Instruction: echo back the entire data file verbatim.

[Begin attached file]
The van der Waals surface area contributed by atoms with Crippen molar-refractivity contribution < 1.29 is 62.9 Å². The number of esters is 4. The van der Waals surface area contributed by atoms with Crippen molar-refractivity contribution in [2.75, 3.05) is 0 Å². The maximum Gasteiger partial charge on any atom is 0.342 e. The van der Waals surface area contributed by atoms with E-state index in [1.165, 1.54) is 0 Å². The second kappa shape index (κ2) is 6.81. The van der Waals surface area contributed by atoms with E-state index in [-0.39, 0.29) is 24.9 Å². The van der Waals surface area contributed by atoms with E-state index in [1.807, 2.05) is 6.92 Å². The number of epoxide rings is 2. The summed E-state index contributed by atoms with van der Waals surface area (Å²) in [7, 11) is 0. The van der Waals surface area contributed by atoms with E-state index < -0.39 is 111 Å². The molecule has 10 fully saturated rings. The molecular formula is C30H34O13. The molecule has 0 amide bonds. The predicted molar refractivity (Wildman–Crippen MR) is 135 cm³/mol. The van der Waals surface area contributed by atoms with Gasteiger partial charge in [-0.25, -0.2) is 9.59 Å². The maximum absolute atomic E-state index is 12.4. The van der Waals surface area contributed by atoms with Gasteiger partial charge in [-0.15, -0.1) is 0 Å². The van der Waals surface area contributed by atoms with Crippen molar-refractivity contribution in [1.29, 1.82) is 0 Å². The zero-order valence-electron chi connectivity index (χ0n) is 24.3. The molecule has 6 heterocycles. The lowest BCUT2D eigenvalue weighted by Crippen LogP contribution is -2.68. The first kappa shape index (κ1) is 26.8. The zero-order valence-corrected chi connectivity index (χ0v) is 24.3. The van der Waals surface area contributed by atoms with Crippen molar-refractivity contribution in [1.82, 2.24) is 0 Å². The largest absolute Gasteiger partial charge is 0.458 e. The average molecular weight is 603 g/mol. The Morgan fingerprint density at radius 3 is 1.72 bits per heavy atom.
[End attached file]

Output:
The van der Waals surface area contributed by atoms with Crippen molar-refractivity contribution < 1.29 is 62.9 Å². The number of esters is 4. The van der Waals surface area contributed by atoms with Crippen molar-refractivity contribution in [2.75, 3.05) is 0 Å². The maximum Gasteiger partial charge on any atom is 0.342 e. The van der Waals surface area contributed by atoms with E-state index in [1.165, 1.54) is 0 Å². The second kappa shape index (κ2) is 6.81. The van der Waals surface area contributed by atoms with E-state index in [-0.39, 0.29) is 24.9 Å². The van der Waals surface area contributed by atoms with E-state index in [1.807, 2.05) is 6.92 Å². The number of epoxide rings is 2. The summed E-state index contributed by atoms with van der Waals surface area (Å²) in [7, 11) is 0. The van der Waals surface area contributed by atoms with E-state index < -0.39 is 111 Å². The molecule has 10 fully saturated rings. The molecular formula is C30H34O13. The molecule has 0 amide bonds. The predicted molar refractivity (Wildman–Crippen MR) is 135 cm³/mol. The van der Waals surface area contributed by atoms with Gasteiger partial charge in [-0.25, -0.2) is 9.59 Å². The maximum absolute atomic E-state index is 12.4. The van der Waals surface area contributed by atoms with Gasteiger partial charge in [-0.15, -0.1) is 0 Å². The van der Waals surface area contributed by atoms with Crippen molar-refractivity contribution in [1.29, 1.82) is 0 Å². The zero-order valence-electron chi connectivity index (χ0n) is 24.3. The molecule has 6 heterocycles. The lowest BCUT2D eigenvalue weighted by Crippen LogP contribution is -2.68. The first kappa shape index (κ1) is 26.8. The zero-order valence-corrected chi connectivity index (χ0v) is 24.3. The van der Waals surface area contributed by atoms with Crippen molar-refractivity contribution in [1.82, 2.24) is 0 Å². The largest absolute Gasteiger partial charge is 0.458 e. The average molecular weight is 603 g/mol. The Morgan fingerprint density at radius 3 is 1.72 bits per heavy atom.